In third place was Wallace Stevens, with six papers (15%). I do love Stevens, although I think his poetry is quite resistant to analysis. I’m looking forward to reading these papers. Williams didn’t really edge Stevens out by much, but both soundly whomped Eliot, who had only three papers (7.5%). Tied with Eliot were Marianne Moore and Walt Whitman – rather strange bedfellows! I found it interesting that Dickinson’s sensibility overwhelmingly appealed to these students over Whitman, and that Moore’s usual relative obscurity was joined by Eliot’s.
I was proud to see H.D. represented by two papers, or 5% (how often is she left off syllabi entirely?). Her quantitative companion among my students was, oddly enough, Robert Frost. Refreshingly, once again, a male giant of the modern period was no better represented than a historically overshadowed woman contemporary. I do think there’s hope for feminism. I do.
Now we’re on to the singletons – the poets who only got one paper each (2.5%). Gertrude Stein was one. I suppose I’m a bit sorry, but students really are at sea with her. I think most of the people who were brave enough to try Stein already did it for their second short paper.
Zukofsky and Rexroth, both of whom the class hasn’t, at this point, reached, each got one paper. Weirdly, the Zukofsky paper came from a consistently underachieving student. It has enormous margins and a huge sans serif font. In one way I’m dreading reading it; in another way I’m looking forward to it. Is that perverse?
As mentioned above, there was a Stevens/Williams paper, which makes sense. Stevens and Williams were friendly rivals, after all, and each put out an important book in 1923 (Harmonium and Spring and All, respectively).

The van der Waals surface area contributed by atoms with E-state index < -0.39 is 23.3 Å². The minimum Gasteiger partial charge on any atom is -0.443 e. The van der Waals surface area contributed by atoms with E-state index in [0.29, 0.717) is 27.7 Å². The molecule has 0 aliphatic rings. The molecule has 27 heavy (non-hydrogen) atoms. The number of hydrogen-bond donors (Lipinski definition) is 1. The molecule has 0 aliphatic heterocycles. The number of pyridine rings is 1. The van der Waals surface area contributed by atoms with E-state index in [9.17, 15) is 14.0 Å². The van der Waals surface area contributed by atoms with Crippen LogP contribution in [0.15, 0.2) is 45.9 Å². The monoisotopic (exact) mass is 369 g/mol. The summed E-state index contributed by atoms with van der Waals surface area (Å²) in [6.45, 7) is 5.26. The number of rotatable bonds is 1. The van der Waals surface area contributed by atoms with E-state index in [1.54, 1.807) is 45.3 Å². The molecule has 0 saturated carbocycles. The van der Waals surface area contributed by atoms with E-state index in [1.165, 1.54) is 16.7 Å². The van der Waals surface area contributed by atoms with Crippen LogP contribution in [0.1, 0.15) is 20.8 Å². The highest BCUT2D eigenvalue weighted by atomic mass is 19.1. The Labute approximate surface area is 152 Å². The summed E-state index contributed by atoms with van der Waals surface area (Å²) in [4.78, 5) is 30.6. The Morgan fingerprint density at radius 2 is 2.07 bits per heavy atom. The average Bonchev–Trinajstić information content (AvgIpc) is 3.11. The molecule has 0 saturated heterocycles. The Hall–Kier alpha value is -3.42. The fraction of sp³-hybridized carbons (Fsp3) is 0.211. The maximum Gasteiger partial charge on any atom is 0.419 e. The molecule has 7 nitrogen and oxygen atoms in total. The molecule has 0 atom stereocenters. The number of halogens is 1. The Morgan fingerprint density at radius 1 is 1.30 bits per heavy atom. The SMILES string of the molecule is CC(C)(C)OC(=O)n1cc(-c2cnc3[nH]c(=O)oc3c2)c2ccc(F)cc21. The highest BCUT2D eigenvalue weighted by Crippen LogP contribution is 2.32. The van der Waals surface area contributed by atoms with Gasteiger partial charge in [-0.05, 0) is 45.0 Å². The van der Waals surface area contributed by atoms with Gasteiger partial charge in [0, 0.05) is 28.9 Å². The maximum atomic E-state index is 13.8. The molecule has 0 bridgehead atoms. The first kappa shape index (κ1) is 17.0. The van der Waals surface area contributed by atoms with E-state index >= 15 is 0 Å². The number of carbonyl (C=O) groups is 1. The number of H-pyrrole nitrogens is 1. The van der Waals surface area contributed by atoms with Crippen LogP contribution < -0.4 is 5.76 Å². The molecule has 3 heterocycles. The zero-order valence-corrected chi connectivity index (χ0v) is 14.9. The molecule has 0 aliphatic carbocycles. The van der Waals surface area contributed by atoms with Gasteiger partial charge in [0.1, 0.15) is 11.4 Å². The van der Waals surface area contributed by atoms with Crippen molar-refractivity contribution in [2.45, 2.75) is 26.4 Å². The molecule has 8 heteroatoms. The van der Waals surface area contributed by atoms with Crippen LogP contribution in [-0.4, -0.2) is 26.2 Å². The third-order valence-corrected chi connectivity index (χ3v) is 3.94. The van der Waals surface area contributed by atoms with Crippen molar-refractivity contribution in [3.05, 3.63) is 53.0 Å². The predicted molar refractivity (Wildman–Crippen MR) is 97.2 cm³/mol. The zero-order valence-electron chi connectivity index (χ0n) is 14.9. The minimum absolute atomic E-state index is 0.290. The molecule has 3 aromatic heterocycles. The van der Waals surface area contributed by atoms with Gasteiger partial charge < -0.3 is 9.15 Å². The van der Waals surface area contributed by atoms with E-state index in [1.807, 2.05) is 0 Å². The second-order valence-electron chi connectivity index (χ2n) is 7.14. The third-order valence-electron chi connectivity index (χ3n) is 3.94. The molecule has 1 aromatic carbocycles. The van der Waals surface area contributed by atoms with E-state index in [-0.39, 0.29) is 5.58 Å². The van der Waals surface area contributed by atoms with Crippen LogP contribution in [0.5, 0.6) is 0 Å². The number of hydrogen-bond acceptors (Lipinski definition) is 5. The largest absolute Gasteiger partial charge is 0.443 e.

One interesting thing to look at is who got zeros – who got left out. For instance, every single writer of color got left out. That, to me, is troubling, although it may be the fault of the syllabus, which more or less lumped the poets of color together in one late week.
The borderline modernists, Jeffers, cummings, and Crane, all were left out. For that matter, Frost, that other borderline modernist, only had two papers written about his work.
But the most striking absence of all is Pound’s – Pound of the much-touted Era. The only paper on Pound was a two-poet paper. And the other poet the paper dealt with was… Emily Dickinson. There’s something really delicious in that.
So the American modernist canon has been shaken up; women have been successfully been canonized, or at least put on equal footing with prominent men; people of color remain squashed and silenced as usual, and nobody cares about the Objectivists. The young people are going to revolutionize the canon one step at a time, and change criticism forever. Right?
Well, it’s an interesting idea, but looking at a histogram of these data (below), another possibility emerges. The selections reflected in these papers may be entirely determined by the notoriously unstable undergraduate attention span.